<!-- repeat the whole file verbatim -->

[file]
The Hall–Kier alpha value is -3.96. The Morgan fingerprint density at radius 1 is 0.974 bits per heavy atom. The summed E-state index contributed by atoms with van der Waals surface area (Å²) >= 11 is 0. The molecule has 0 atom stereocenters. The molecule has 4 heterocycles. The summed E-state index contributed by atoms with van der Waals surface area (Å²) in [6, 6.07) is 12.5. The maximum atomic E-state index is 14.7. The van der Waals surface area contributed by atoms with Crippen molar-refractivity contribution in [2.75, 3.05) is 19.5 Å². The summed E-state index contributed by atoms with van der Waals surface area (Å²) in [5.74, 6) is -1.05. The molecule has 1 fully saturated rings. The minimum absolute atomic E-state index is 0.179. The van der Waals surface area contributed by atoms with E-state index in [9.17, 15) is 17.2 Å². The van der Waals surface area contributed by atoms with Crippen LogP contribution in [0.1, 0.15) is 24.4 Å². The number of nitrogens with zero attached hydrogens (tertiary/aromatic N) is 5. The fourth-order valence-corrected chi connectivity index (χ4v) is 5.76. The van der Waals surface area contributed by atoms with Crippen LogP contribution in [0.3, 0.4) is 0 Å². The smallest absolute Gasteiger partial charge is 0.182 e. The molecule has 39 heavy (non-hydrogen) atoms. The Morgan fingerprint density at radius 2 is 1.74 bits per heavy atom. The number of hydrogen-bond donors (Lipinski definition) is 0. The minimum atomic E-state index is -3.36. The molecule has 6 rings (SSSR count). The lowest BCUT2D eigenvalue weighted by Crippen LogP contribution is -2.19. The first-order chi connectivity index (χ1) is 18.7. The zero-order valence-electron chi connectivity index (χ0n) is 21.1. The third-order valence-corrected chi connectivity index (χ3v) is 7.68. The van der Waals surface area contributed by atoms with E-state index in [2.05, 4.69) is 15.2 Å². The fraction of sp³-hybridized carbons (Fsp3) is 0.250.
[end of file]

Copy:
The Hall–Kier alpha value is -3.96. The Morgan fingerprint density at radius 1 is 0.974 bits per heavy atom. The summed E-state index contributed by atoms with van der Waals surface area (Å²) >= 11 is 0. The molecule has 0 atom stereocenters. The molecule has 4 heterocycles. The summed E-state index contributed by atoms with van der Waals surface area (Å²) in [6, 6.07) is 12.5. The maximum atomic E-state index is 14.7. The van der Waals surface area contributed by atoms with Crippen molar-refractivity contribution in [2.75, 3.05) is 19.5 Å². The summed E-state index contributed by atoms with van der Waals surface area (Å²) in [5.74, 6) is -1.05. The molecule has 1 fully saturated rings. The minimum absolute atomic E-state index is 0.179. The van der Waals surface area contributed by atoms with E-state index in [9.17, 15) is 17.2 Å². The van der Waals surface area contributed by atoms with Crippen LogP contribution in [0.1, 0.15) is 24.4 Å². The number of nitrogens with zero attached hydrogens (tertiary/aromatic N) is 5. The fourth-order valence-corrected chi connectivity index (χ4v) is 5.76. The van der Waals surface area contributed by atoms with Crippen LogP contribution in [0.3, 0.4) is 0 Å². The smallest absolute Gasteiger partial charge is 0.182 e. The molecule has 39 heavy (non-hydrogen) atoms. The Morgan fingerprint density at radius 2 is 1.74 bits per heavy atom. The number of hydrogen-bond donors (Lipinski definition) is 0. The minimum atomic E-state index is -3.36. The molecule has 6 rings (SSSR count). The lowest BCUT2D eigenvalue weighted by Crippen LogP contribution is -2.19. The first-order chi connectivity index (χ1) is 18.7. The zero-order valence-electron chi connectivity index (χ0n) is 21.1. The third-order valence-corrected chi connectivity index (χ3v) is 7.68. The van der Waals surface area contributed by atoms with E-state index in [2.05, 4.69) is 15.2 Å². The fraction of sp³-hybridized carbons (Fsp3) is 0.250.